Anderson to Discuss Healthy Futures in Vision Series
Posted: March 20, 2007 at 1:00 am, Last Updated: November 30, -0001 at 12:00 am
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Imagine a society where individuals are healthy, productive, energetic and compassionate — a society of family groupings with open communication, healthy dialogue, caring attitude and nurturing relationships.
David Anderson, professor and director of Mason’s Center for the Advancement of Public Health, School of Recreation, Health and Tourism at the College of Education and Human Development, will discuss his research into creating healthy futures during the final Vision Series lecture of this season.
His talk, “Legacy of Life: Creating Healthy Futures” will be presented on Monday, April 30, at 8 p.m. at the Center for the Arts Concert Hall. A reception will follow the lecture.
Anderson proposes that progress toward a society whose community agencies, organizations and governments facilitate systems and services designed for maximum health, safety, knowledge and potential is feasible; we can create healthier futures if we start with ourselves, focusing on a personal legacy. Anderson’s talk highlights seven convictions for healthier living, incorporating practical strategies for individual and collective action.
Anderson serves as project director and researcher on numerous national, state and local projects, teaches graduate and undergraduate courses on drug and alcohol issues, community health, and health communications; conducts needs assessments; prepares evaluation and analysis; and assists with strategic planning.
His work emphasizes college students, school and community leaders, youth, program planners, and policy makers. He has co-written two national surveys on college drug and alcohol prevention efforts (the College Alcohol Survey, conducted every three years since 1979, and the Drug and Alcohol Survey of Community, Junior and Technical Colleges).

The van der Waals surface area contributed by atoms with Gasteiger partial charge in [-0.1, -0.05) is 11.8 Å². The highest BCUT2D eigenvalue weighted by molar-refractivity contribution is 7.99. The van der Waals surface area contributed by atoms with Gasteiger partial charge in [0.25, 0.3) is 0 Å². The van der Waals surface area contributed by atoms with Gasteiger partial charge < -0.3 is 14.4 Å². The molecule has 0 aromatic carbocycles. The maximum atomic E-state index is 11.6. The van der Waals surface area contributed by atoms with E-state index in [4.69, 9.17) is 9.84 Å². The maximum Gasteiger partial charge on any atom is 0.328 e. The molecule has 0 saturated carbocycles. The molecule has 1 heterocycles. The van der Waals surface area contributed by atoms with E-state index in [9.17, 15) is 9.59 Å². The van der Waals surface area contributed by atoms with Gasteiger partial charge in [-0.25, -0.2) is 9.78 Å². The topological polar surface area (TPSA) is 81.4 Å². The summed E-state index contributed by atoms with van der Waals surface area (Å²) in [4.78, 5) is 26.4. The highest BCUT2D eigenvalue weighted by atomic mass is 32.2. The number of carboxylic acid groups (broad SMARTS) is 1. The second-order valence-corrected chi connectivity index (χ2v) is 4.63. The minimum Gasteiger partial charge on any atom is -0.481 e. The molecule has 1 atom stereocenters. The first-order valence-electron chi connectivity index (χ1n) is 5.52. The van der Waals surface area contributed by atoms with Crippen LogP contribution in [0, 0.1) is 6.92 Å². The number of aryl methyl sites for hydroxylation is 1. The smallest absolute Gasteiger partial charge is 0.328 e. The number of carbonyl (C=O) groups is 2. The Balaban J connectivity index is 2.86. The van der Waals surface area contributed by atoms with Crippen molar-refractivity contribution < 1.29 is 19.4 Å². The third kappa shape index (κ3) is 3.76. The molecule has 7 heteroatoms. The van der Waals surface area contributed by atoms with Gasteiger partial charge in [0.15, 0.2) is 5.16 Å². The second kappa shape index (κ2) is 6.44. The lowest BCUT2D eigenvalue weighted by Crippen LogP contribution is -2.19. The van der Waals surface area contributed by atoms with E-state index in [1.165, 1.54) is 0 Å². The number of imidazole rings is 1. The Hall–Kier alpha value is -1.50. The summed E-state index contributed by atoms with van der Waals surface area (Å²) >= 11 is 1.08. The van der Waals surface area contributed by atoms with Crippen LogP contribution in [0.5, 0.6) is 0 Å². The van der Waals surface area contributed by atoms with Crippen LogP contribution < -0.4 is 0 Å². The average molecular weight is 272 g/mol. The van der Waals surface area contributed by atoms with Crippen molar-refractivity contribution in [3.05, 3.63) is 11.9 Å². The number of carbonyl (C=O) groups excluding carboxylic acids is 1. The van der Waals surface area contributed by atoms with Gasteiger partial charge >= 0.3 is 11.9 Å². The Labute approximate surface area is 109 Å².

He has developed numerous risk assessment guides and resource materials, and has conducted extensive training throughout the United States and Micronesia. He is the recent co-editor of “Charting Your Course: A Lifelong Guide to Health and Compassion” (University of Notre Dame Press, 1998).
He received his BA from Duke University, with a major in psychology and a minor in business administration. His master’s degree, from the Ohio State University, is in student personnel administration. His PhD in public policy/public affairs is from Virginia Tech.
The Vision Series offers the community a chance to share the frontiers of research and creativity with practitioners from across a wide spectrum of work. Each lecture is free and open to the public, although tickets are required. See the web site to reserve tickets and see the full lecture schedule, or visit the Center for the Arts ticket office (Tuesday through Saturday, 10 a.m. to 6 p.m.). For information, call 703-993-8888.